Almost a week and a half after Oceanside firefighters doused a hillside encampment fire, a family made a gruesome discovery. They believe first responders overlooked the body of their 32-year-old transient relative that died in the fire.
Deboroah Otero hikes the same brush hill in Oceanside often. It’s not as a hobby, but to visit her homeless 32-year-old son Gabriel Pritchard. Otero told NBC 7 Pritchard has struggled with drug addiction and was in and out of jail, but he found peace living on that hillside.
“He has all of us. He has his whole family to come to but I still came here to the encampment and I would bring him food. I would sit and talk to him. I would take him to eat. And I would talk to him to please get help, ”said Otero.
Now he hillside is no more. There’s only charred debris from a fire that burned over a week ago. That was around the same time that Otero said she and her family stopped hearing from Pritchard. They filed a missing person’s report and went looking for him themselves on Thursday. That’s when Otero’s other son spotted human remains and notified police.
“He goes, ‘Mom call 911. Just call 911.’ And I’m like, ‘Why? What did you see? ‘”Remembered Otero.
The medical examiner has not yet identified the remains, but Otero believes they could be Pritchard’s. She told NBC 7 that she believes the firefighters failed to do their job.
Oceanside Fire Division Chief David Parsons told NBC 7 that was not the case, and has opened an investigation.
“This is the first time in my 27-year-career that this has happened in a situation that I’ve been involved in. So it’s very unusual. But we do live in unusual times when it comes to homelessness. And truly the amount of calls that we’re responding to that are related to the homeless are through the roof, ”said Parsons.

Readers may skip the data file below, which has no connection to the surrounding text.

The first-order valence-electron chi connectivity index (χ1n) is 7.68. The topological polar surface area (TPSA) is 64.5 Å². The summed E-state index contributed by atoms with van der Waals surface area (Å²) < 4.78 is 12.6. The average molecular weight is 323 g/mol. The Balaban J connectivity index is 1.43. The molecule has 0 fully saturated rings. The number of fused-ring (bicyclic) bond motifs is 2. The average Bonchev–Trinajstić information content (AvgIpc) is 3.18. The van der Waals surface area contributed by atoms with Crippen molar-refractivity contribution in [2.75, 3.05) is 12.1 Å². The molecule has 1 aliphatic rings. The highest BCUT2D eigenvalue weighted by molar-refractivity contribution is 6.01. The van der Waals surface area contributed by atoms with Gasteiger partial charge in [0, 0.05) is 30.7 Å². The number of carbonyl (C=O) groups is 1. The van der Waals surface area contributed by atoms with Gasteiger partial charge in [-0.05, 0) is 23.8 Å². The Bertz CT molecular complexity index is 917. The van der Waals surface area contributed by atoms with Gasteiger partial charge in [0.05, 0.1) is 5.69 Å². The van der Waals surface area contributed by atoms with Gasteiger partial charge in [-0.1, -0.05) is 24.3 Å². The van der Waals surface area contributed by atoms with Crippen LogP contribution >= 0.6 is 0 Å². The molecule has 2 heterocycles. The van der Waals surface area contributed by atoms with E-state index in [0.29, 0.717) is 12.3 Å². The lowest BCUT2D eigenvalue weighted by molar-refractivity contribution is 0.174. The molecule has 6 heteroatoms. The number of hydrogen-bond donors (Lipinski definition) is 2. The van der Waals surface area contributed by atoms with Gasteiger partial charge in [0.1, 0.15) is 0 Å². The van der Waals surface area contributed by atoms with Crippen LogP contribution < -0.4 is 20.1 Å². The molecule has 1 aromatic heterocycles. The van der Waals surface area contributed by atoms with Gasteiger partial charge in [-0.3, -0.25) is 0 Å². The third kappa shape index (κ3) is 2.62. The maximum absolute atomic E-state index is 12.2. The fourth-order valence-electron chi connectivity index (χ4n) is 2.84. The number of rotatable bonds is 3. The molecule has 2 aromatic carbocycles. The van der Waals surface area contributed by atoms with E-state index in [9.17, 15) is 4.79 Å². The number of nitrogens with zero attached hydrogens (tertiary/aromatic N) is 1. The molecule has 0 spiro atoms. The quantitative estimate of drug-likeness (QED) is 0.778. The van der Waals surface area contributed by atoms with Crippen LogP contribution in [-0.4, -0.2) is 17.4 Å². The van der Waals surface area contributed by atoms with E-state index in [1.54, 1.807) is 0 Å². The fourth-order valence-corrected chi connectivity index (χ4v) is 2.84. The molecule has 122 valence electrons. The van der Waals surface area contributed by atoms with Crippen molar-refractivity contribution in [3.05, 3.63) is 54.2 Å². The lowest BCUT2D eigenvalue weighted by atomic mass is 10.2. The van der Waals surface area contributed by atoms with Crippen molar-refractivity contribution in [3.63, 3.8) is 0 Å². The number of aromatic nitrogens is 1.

Parsons said the initial call to 911 about the fire was made around 3 am on May 15. The dark night conditions, 20-foot flames, heavy smoke, an incredible amount of flammable debris and firefighting foam used to douse flames created difficult conditions for visibility. . Still, Otero said she wants the fire department to be held accountable for not returning at daylight.
“Because they didn’t care about my son. They didn’t care that he was up there dying. They didn’t care, “she said.
Parsons told NBC7:
“We’ve identified some areas that we can improve in the process on the backside, but in terms of what the [firefighters] did on the scene, they did everything a professional firefighter would, ”said Parsons.
The Medical Examiner has not identified the remains or the cause of death. Parsons said they are looking into the cause of the fire, but he does believe it started within feet of the victim.
“We have heartfelt condolences to the family. It means a lot to us because our primary reason for existence is saving a life. And we don’t care if that’s a homeless person, we don’t care if it’s the richest person on the block. The fact that this happened, it breaks our heart and we want to be there to rectify the situation to support the family, ”said Parsons.
Parsons said one of the improvements the department could make is communicating more proactively with property owners so they can easily return to a scene. He said in this specific incident, the encampment was on private property and the overhaul, the clearing of debris and cleanup, was completed.